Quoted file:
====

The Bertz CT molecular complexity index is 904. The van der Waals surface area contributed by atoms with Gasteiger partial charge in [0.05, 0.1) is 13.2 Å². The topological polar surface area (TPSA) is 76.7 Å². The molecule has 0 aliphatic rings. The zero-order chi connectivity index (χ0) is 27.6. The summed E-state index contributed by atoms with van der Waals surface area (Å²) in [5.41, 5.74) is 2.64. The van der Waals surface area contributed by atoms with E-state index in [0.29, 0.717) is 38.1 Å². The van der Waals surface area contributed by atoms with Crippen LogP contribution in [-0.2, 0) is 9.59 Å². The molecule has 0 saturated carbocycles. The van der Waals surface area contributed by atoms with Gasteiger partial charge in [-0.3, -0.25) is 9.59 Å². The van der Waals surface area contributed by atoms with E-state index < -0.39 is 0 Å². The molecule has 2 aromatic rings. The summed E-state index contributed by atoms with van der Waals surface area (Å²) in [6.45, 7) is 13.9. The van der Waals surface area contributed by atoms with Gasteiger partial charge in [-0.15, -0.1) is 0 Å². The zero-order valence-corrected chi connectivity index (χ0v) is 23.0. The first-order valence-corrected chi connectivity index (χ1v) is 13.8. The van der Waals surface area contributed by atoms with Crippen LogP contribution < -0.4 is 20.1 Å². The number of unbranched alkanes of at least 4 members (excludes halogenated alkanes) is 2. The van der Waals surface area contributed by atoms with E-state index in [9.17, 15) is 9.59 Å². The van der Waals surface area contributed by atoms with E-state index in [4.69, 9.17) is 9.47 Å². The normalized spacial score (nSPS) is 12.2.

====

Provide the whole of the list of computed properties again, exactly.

The Bertz CT molecular complexity index is 904. The van der Waals surface area contributed by atoms with Gasteiger partial charge in [0.05, 0.1) is 13.2 Å². The topological polar surface area (TPSA) is 76.7 Å². The molecule has 0 aliphatic rings. The zero-order chi connectivity index (χ0) is 27.6. The summed E-state index contributed by atoms with van der Waals surface area (Å²) in [5.41, 5.74) is 2.64. The van der Waals surface area contributed by atoms with E-state index in [0.29, 0.717) is 38.1 Å². The van der Waals surface area contributed by atoms with Crippen LogP contribution in [-0.2, 0) is 9.59 Å². The molecule has 0 saturated carbocycles. The van der Waals surface area contributed by atoms with Gasteiger partial charge in [-0.3, -0.25) is 9.59 Å². The van der Waals surface area contributed by atoms with E-state index < -0.39 is 0 Å². The molecule has 2 aromatic rings. The summed E-state index contributed by atoms with van der Waals surface area (Å²) in [6.45, 7) is 13.9. The van der Waals surface area contributed by atoms with Gasteiger partial charge in [-0.15, -0.1) is 0 Å². The zero-order valence-corrected chi connectivity index (χ0v) is 23.0. The first-order valence-corrected chi connectivity index (χ1v) is 13.8. The van der Waals surface area contributed by atoms with Crippen LogP contribution < -0.4 is 20.1 Å². The number of unbranched alkanes of at least 4 members (excludes halogenated alkanes) is 2. The van der Waals surface area contributed by atoms with E-state index in [9.17, 15) is 9.59 Å². The van der Waals surface area contributed by atoms with E-state index in [4.69, 9.17) is 9.47 Å². The normalized spacial score (nSPS) is 12.2.